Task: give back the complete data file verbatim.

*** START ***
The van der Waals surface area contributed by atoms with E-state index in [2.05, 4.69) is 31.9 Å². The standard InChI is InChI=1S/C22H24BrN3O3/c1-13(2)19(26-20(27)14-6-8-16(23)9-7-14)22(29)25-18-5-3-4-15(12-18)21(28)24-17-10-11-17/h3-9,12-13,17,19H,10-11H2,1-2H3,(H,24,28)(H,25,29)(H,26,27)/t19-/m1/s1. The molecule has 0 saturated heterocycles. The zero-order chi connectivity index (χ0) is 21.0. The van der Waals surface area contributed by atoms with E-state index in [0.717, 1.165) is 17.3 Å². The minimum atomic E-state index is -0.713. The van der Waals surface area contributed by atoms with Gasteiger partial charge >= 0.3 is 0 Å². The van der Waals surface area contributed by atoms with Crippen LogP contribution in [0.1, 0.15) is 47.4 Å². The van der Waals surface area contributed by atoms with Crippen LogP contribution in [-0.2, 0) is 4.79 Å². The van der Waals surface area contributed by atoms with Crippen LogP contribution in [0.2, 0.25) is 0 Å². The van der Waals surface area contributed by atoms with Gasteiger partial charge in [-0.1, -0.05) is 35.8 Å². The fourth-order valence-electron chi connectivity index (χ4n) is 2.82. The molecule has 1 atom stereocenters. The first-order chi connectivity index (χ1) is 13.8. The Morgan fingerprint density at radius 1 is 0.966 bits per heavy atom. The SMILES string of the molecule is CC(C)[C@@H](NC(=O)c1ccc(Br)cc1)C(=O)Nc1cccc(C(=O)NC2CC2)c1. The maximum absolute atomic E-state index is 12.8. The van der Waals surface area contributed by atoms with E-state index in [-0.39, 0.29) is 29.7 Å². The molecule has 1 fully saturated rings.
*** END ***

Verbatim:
The van der Waals surface area contributed by atoms with E-state index in [2.05, 4.69) is 31.9 Å². The standard InChI is InChI=1S/C22H24BrN3O3/c1-13(2)19(26-20(27)14-6-8-16(23)9-7-14)22(29)25-18-5-3-4-15(12-18)21(28)24-17-10-11-17/h3-9,12-13,17,19H,10-11H2,1-2H3,(H,24,28)(H,25,29)(H,26,27)/t19-/m1/s1. The molecule has 0 saturated heterocycles. The zero-order chi connectivity index (χ0) is 21.0. The van der Waals surface area contributed by atoms with E-state index in [0.717, 1.165) is 17.3 Å². The minimum atomic E-state index is -0.713. The van der Waals surface area contributed by atoms with Gasteiger partial charge >= 0.3 is 0 Å². The van der Waals surface area contributed by atoms with Crippen LogP contribution in [0.1, 0.15) is 47.4 Å². The van der Waals surface area contributed by atoms with Crippen LogP contribution in [-0.2, 0) is 4.79 Å². The van der Waals surface area contributed by atoms with Crippen LogP contribution in [0.2, 0.25) is 0 Å². The van der Waals surface area contributed by atoms with Gasteiger partial charge in [-0.1, -0.05) is 35.8 Å². The fourth-order valence-electron chi connectivity index (χ4n) is 2.82. The molecule has 1 atom stereocenters. The first-order chi connectivity index (χ1) is 13.8. The Morgan fingerprint density at radius 1 is 0.966 bits per heavy atom. The SMILES string of the molecule is CC(C)[C@@H](NC(=O)c1ccc(Br)cc1)C(=O)Nc1cccc(C(=O)NC2CC2)c1. The maximum absolute atomic E-state index is 12.8. The van der Waals surface area contributed by atoms with E-state index in [-0.39, 0.29) is 29.7 Å². The molecule has 1 fully saturated rings.